94% of UK Universities Restrict Free Speech

THE censoring of free speech is rampant across the UK, with nine out of ten universities curbing free speech on university campuses. This is according to the 2017 Free Speech University Rankings (FSUR), published by the online magazine Spiked.

The university rankings, described as ‘vile’ by the National Union of Students (NUS) in the UK, assesses 115 universities. It examines the bans and policies universities and students unions utilise to stifle free speech on campus. The universities are then ranked by way of a traffic light system.

According to the rankings, 63.5% of institutions are marked ‘Red’, meaning that significant restrictions are placed on speech through “the banning [of] particular speakers, materials and ideas”. Spiked, in the preamble to the rankings describes these universities as “hostile to free speech and free expression, mandating explicit restrictions on speech, including, but not limited to, bans on specific ideologies, political affiliations, beliefs, books, speakers or words”.

In particular, two issues stand out as a major concern; the first is related to clampdowns on discussion of religion and the second are clampdowns on debate about transgenderism. Tom Slater, Deputy Editor of Spiked and FSUR Coordinator commented: “At some of Britain’s most prestigious institutions - once interested in probing perceived wisdom and in pursuing truth, the oldest and newest orthodoxies in the book are being ring-fenced from criticism”.

The source of censorship varies however, with restrictive policies emanating from either university administrations or student unions, or both. The magazine criticises the widespread censorship by student unions, however what’s most striking is how fast university administrations are catching up.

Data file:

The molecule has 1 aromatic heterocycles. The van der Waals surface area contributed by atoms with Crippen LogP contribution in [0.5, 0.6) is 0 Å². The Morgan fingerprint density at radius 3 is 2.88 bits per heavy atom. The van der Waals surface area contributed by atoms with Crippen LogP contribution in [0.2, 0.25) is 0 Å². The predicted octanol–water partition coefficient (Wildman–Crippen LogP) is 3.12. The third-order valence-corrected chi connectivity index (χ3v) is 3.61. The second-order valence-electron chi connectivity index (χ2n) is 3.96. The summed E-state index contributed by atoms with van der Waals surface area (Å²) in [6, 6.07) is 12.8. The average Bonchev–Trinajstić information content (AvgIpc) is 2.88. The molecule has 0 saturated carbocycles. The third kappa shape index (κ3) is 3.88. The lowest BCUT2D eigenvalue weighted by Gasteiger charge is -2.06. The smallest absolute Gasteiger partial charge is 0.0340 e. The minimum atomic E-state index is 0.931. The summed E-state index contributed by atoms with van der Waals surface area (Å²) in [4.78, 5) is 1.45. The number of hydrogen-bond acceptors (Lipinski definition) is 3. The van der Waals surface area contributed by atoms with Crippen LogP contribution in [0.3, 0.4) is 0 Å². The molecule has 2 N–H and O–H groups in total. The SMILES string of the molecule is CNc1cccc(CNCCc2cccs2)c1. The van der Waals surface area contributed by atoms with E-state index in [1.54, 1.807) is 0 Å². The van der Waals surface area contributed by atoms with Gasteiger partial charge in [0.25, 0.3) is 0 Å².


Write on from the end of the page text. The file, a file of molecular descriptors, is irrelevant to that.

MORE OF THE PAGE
While student unions are still more censorious, the 2o17 rankings detail that 23.5% of university administrations engage in censorship - up 15% since last year alone.

30.5% of institutions included in the rankings scored an Amber rating. Overall, 94% of universities are considered to have placed restrictions on free speech, leaving just 6% having achieved a green score. The magazine notes a significant increase in censorship over the past three years; in 2015 just 40% of universities were ranked red.

Among universities considered restrictive to free speech, there were 129 bans. Of these, 21 institutions banned speakers, 20 banned newspapers and nine have banned “offensive fancy dress”. 44% of higher education institutions maintained “no platform” policies and policies “banning fascist, racist and Islamist groups”. 43% had censorious “religion and belief” policies, and 34% had similarly restrictive “transgender” policies, the magazine said.

Overall, 94% of universities are considered to have placed restrictions on free speech.

At Newcastle University there is a ban on dressing up as Caitlyn Jenner, while London South Bank University has banned “blasphemy”. The most restrictive included four Russell Group universities, with Swansea University joining the University of Oxford, the University of Edinburgh, Newcastle University and Cardiff University.

Slater, writing in conjunction with the rankings, stated that; “collectively, students’ unions and universities are presiding over byzantine, speech-policing bureaucracies that undermine the university’s very moral mission. And the excesses of SU censorship are at the very least enabled by university managers.”

Spiked focuses on politics, culture and society from the tradition of humanism and the “anti-Stalinist left”. It was founded in 2000 after its predecessor, Living Marxism, went bankrupt following the loss of a libel case brought against it by the broadcasting corporation ITN. At the time the case brought significant attention to itself, with world renowned academic Noam Chomsky defending the magazine in an interview with the Guardian, saying that the LM was right in its defence of an article it published about ITN’s coverage of the Bosnian war. However, the magazine lost the case and discontinued its publishing.

The 2017 FSUR was funded by The Joseph Rowntree Reform Trust, who “fund political campaigns in the UK to promote democratic reform, civil liberties and social justice”, as well as the organisation, Academics for Academic Freedom.

“If there is an upside to all this, says Slater, “it is the response from students themselves, who have begun to realise just how much these institutions hold them in contempt”. Coinciding with the apparent increase in curbing of free speech, “campus campaigns to overturn bans, stunts to draw attention to SU censorship, and a new movement to disaffiliate students’ unions from the National Union of Students” have begun to form and grow. This has been “heartwarming” according to the Deputy Editor of Spiked.